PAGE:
A Tri-Rail station on PGA Boulevard is years away, but people who live, work or socialize in Palm Beach Gardens can have a say in the design now.
Transportation officials are hosting a brainstorming session Thursday at the city’s Emergency Operations Center. The design of the station, the use of trolleys or circulator buses, ride-sharing, lighting and visibility are all part of the discussion, Palm Beach Gardens Director of Planning & Zoning Natalie Crowley said.
Planners are looking for input from the public on what shops, restaurants, services and accommodations people want around the train station that will sit near the Florida East Coast tracks at PGA Boulevard and Alternate A1A.
The workshop will be hosted with the Treasure Coast Regional Planning Council.
People will be able to lay tracing paper over maps and draw in their ideas as they share them with planners, Palm Beach Gardens spokeswoman Candice Temple said.
“It’s very much designed to be hands-on with the public,” she said.
Tri-Rail stretches from Miami International Airport and stops at 45th Street in Mangonia Park, but stations in Palm Beach Gardens and Jupiter have been in the plans as part of the Coastal Link. The northern stations are still years away, as Tri-Rail focuses on the south, particularly a connection to All Aboard Florida’s Brightline station known as MiamiCentral in Downtown Miami.
Brightline’s plan to provide passenger rail service has advanced the discussion of Tri-Rail north to Jupiter because of the infrastructure it will provide, Crowley said.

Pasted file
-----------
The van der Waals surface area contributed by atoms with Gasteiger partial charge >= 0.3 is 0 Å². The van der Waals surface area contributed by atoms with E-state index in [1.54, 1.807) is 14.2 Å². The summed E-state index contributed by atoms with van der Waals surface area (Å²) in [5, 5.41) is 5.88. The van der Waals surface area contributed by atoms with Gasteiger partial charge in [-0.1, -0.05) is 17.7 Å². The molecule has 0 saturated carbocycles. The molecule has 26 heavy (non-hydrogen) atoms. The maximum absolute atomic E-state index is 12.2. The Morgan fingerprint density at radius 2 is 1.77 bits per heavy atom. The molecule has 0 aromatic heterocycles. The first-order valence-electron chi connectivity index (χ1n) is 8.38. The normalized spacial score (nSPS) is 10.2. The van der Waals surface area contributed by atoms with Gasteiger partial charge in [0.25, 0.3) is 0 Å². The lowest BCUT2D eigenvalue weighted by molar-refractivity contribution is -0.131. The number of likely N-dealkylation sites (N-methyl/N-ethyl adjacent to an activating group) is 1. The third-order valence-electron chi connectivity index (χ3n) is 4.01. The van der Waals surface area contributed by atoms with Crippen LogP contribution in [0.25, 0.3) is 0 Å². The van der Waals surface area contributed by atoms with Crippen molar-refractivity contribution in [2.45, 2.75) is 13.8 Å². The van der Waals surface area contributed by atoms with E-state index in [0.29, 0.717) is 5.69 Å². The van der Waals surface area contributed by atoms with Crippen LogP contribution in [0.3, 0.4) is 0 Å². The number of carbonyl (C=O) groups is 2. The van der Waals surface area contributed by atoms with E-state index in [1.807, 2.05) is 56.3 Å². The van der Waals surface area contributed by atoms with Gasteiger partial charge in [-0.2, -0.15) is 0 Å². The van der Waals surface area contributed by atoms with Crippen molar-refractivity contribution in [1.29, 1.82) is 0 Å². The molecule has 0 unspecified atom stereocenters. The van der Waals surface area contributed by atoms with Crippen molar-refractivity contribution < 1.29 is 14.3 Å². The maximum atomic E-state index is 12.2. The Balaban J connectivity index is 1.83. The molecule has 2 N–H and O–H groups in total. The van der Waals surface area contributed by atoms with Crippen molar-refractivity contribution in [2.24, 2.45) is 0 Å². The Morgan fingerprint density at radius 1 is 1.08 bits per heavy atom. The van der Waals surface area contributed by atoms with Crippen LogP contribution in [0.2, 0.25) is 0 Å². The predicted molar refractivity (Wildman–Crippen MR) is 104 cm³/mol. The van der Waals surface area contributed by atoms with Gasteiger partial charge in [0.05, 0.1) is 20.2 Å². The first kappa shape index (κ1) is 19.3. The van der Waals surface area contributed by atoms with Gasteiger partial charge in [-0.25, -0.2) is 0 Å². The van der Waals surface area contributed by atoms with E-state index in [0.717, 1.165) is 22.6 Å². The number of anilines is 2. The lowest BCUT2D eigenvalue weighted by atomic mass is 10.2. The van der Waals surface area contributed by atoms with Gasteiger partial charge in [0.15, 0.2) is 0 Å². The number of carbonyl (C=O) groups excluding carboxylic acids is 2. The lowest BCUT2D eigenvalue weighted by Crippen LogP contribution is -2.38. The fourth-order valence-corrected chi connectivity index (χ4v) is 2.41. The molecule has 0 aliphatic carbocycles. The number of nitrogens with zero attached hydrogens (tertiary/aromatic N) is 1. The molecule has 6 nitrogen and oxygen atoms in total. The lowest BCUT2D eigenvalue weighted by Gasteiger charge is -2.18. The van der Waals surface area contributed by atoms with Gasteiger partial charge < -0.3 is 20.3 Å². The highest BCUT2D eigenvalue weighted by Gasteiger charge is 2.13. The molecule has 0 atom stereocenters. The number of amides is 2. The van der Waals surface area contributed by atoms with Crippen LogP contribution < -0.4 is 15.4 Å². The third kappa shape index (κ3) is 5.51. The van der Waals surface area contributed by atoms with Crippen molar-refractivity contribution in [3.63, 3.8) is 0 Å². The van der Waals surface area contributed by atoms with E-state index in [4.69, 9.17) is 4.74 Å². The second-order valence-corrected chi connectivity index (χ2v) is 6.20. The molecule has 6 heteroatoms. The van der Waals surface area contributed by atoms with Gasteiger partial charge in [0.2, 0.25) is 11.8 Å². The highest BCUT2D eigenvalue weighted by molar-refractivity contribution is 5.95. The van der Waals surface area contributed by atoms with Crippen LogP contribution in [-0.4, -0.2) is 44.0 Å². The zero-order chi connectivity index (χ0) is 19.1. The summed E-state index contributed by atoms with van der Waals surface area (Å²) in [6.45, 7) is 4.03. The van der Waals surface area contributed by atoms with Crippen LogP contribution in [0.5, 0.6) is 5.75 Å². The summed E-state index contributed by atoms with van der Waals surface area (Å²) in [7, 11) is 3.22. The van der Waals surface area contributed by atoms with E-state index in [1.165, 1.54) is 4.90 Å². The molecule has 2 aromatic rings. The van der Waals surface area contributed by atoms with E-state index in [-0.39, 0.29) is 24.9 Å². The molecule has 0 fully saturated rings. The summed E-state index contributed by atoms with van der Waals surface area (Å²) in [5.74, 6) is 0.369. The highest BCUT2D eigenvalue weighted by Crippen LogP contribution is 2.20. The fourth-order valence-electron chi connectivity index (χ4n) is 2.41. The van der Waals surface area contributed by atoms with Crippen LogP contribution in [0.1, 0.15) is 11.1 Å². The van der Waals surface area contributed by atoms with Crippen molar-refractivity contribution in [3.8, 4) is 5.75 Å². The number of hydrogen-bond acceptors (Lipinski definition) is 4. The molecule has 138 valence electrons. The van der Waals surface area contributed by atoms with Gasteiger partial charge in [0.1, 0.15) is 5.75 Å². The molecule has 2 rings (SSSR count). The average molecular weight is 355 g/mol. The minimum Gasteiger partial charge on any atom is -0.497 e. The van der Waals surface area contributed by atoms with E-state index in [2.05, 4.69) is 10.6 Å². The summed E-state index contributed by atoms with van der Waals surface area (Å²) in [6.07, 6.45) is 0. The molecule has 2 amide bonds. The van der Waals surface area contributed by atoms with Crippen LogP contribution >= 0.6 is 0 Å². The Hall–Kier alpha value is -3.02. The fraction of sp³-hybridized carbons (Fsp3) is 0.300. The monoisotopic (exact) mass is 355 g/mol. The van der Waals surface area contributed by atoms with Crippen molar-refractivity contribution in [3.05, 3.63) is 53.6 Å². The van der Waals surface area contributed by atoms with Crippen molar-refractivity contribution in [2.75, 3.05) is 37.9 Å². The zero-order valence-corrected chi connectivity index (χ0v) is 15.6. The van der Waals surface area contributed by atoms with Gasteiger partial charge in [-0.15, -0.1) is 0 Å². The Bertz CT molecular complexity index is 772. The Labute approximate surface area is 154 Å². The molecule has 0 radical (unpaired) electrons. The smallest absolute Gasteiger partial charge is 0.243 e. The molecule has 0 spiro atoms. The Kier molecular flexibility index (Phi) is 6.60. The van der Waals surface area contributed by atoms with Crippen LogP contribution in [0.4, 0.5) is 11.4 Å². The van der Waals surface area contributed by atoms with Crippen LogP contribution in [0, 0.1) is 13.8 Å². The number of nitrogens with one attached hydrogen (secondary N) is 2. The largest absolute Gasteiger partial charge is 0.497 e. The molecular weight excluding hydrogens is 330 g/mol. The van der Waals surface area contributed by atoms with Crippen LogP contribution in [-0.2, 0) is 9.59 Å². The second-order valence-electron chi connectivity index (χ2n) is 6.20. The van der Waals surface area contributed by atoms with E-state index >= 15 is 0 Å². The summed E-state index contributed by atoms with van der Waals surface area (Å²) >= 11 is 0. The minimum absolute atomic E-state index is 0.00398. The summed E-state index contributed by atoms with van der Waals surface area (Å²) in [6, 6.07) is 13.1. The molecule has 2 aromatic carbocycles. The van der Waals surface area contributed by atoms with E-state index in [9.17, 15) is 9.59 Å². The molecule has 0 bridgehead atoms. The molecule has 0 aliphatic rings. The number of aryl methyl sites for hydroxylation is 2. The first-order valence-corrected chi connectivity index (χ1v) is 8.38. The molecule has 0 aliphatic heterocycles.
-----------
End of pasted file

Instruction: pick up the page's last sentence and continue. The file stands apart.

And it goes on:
It’s too soon to say how much the PGA station will cost. Typically, the federal government pays 50 percent, the state covers another 25 percent and local governments and businesses pay the rest.
Palm Beach Gardens snagged a $120,000 grant to plan the new station that will give thousands who commute to work along PGA Boulevard an alternative to traffic snarls on Interstate 95.
A Treasure Coast Regional Planning Council official told Palm Beach Gardens officials they expect strong ridership from the new station in northern Palm Beach County. Tri-Rail ridership tops 4 million people each year.
More than 20,000 people come in or out of the PGA Boulevard corridor for work every day, according to Palm Beach Gardens.
Creating essential workforce housing — housing at a price point that hospital workers, police officers, firefighters and government employees can afford — is another part of the conversation around the transit hub, Temple said.
“Right now, you have a lot of people of those disciplines who are living outside the city,” she said. “That will also take trips off the road.”
MOBILITY IN THE GARDENS
What: Brainstorming session for the future Tri-Rail Station in Palm Beach Gardens
When: 6 to 8 p.m. Thursday
Where: City Hall Emergency Operations Center, 10500 North Military Trail
Light refreshments will be provided.
Palm Beach Gardens and the Treasure Coast Regional Planning Council are hosting the workshop paid for by the South Florida Regional Transportation Authority.